The solution to a materials supply problem is not more government. Just leave industry alone and free to do what they do best. Businessmen operating in a laissez faire economy will solve the problem much more efficient than an army of Czars in Washington possibly could. Just get rid of the Looters and let Hank Rearden do his thing.
Exports to China of soy beans, rice, and other agricultural products related to the food industry have steadily increased over recent years. While there are no export taxes in the US, there are export controls. The US could, like China, place quotas on exports of food industry products, thereby fighting fire with fire by driving up the cost of food for Chinese consumers. That is a pretty good bargaining chip, since demand for food is not likely to decline in China.
This is a lesson, among many others that currently exist, that no nation should cede its manufacturing power to another.
Too many times USA companies and the government have let industries and key technologies slip away due to not supporting proper national imperatives as well as financial short sightedness.
"It should only be fair that U.S. companies have
mining rights to the Afghanistan deposits."
To follow on this article, China is also investing heavily in Africa and in South America to access natural resources such as rare earth materials among other resources. A monopoly or near monopoly on these resources is not in the interest of anybody really. I do not think the Chinese officials are stupid to use these materials as economic weapons. I believe they are simply trying to secure their own supplies, like any other major power including the US.
Rare earth metals are needed for electic motors - inculding hybrid electic vehicles, commercial wind turbines and high speed train engines. With China trying to corner the market on rare earth elements
they are trying to become major players in manufacturing of the above technology markets.
A recent PBS news segment stated there was only one
U.S. rare earth metal mining operation but it needed help to get production up. A recent USGS report found deposits of minerals including rare earth in Afganistan may be worth $1 trillion.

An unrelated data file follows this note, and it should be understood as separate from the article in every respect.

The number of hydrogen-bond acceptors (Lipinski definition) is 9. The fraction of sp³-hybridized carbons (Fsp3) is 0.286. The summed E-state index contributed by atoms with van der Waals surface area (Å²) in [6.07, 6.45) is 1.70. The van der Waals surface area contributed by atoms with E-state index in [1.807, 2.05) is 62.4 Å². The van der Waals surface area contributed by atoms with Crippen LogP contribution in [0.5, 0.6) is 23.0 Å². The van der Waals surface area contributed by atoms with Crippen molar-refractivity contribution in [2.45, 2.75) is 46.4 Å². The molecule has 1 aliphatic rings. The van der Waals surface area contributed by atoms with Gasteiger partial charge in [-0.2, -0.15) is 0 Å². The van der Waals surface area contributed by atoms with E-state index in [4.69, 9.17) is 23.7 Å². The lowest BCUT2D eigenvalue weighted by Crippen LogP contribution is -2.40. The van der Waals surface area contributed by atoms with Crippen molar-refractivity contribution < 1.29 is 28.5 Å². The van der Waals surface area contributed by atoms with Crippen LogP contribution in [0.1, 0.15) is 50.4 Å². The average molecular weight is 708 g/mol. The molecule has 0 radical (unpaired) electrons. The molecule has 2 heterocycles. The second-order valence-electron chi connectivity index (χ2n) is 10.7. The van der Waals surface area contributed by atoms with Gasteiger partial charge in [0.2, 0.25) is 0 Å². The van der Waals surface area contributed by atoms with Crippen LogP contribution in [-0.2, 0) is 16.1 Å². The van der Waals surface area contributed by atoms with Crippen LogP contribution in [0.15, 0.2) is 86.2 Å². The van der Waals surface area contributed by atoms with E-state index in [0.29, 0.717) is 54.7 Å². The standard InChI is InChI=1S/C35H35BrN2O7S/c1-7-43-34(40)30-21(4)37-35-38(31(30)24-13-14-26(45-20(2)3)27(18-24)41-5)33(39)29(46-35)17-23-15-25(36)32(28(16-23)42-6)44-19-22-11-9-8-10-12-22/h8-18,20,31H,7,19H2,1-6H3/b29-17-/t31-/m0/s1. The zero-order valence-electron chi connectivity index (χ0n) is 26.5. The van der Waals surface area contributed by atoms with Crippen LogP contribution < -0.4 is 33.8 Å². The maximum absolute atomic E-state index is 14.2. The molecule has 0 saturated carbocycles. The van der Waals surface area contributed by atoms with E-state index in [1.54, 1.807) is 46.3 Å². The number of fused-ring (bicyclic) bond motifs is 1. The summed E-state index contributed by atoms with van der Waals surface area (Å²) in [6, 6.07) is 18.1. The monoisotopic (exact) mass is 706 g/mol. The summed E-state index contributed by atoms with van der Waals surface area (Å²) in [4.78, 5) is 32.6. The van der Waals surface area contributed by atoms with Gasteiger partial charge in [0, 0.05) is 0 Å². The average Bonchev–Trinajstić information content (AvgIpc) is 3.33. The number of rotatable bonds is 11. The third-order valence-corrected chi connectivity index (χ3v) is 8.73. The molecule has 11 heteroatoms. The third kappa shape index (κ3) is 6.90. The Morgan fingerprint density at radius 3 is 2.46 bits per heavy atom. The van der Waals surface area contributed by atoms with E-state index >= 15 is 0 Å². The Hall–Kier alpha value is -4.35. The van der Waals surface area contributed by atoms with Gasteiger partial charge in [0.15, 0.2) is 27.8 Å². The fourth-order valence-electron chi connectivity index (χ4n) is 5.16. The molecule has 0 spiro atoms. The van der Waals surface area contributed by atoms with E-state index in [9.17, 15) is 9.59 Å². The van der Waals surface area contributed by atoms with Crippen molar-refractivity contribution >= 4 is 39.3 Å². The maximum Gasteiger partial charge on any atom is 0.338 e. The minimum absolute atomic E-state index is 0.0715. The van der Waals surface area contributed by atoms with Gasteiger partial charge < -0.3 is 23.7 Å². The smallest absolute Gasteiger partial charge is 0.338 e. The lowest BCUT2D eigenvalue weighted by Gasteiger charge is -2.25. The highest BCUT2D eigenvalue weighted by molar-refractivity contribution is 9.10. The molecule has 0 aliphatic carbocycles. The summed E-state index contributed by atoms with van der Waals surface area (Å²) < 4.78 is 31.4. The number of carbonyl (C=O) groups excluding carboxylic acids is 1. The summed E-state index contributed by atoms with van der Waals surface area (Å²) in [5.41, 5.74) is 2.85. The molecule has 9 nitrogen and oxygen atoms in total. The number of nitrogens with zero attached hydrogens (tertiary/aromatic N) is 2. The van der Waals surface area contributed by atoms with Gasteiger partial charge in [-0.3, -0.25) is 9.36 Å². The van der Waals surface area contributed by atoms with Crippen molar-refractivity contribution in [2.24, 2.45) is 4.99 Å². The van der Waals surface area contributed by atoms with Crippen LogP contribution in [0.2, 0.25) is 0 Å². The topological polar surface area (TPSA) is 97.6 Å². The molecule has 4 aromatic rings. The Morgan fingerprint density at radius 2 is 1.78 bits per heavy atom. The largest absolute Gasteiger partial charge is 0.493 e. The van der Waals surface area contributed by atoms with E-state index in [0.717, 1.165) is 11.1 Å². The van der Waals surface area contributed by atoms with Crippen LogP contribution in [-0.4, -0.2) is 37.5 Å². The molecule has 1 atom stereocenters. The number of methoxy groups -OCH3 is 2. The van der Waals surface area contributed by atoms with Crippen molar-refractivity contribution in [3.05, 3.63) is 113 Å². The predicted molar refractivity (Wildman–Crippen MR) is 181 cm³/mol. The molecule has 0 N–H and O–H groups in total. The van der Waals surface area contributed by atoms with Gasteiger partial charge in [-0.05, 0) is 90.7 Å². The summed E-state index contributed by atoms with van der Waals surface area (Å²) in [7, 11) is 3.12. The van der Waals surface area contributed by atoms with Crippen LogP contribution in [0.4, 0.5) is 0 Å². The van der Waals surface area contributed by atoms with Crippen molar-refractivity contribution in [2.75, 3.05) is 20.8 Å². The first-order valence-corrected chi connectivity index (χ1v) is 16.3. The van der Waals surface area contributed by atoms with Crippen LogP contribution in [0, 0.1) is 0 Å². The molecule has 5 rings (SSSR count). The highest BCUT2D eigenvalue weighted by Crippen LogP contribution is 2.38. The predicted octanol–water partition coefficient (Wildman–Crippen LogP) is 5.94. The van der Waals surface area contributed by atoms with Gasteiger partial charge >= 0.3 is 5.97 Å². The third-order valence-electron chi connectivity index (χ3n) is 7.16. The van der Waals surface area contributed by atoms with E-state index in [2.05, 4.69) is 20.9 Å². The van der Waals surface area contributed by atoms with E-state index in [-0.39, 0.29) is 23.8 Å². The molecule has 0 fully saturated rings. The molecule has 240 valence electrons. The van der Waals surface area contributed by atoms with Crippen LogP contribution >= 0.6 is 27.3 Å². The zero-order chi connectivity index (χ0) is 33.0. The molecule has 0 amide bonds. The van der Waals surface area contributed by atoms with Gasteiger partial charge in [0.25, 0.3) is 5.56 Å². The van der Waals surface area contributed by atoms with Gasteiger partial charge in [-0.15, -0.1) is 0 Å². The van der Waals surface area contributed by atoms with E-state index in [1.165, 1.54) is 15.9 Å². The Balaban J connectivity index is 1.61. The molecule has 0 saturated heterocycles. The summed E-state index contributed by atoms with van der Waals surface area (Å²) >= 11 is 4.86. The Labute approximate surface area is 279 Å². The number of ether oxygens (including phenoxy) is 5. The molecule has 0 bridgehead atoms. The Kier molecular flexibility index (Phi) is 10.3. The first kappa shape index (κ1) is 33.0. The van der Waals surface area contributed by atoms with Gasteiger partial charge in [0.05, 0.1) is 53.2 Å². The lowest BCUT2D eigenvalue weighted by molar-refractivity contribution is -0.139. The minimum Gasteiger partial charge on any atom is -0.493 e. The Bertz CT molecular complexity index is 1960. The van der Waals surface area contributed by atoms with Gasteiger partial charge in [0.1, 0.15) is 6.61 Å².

It should only be fair that U.S. companies have
mining rights to the Afghanistan deposits.
Our infatuation with low-cost labor allowed China to call the shots in rare earth metals used by the electronics industry. Both Japan and the U.S., as the world's most advanced economies, cannot afford to be cut off. So yes, while Japan is trying to find alternate solutions to using rare earth elements in their motors, the U.S. cannot afford to wait for this kind of development to see fruition. It needs to start opening the mines it closed earlier to catch up.
I just read an article here that talks about the the development of a non-rare earth magnet electric motor (http://www.eetimes.com/electronics-news/4209004/Japan-researchers-develop-electric-motor-sans-rare-earth-metals). Perhaps the rest of the world should follow suit? It seems that we are being surprised by this development, but should we have been surprised? It makes both great business and political sense to control these high tech metals, why wouldn't we in the US (or any other country) not already be engaged in securing supplies? It makes me wonder....
What are the engineering and design challenges in creating successful IoT devices? These devices are usually small, resource-constrained electronics designed to sense, collect, send, and/or interpret data. Some of the devices need to be smart enough to act upon data in real time, 24/7. Are the design challenges the same as with embedded systems, but with a little developer- and IT-skills added in? What do engineers need to know? Rick Merritt talks with two experts about the tools and best options for designing IoT devices in 2016. Specifically the guests will discuss sensors, security, and lessons from IoT deployments.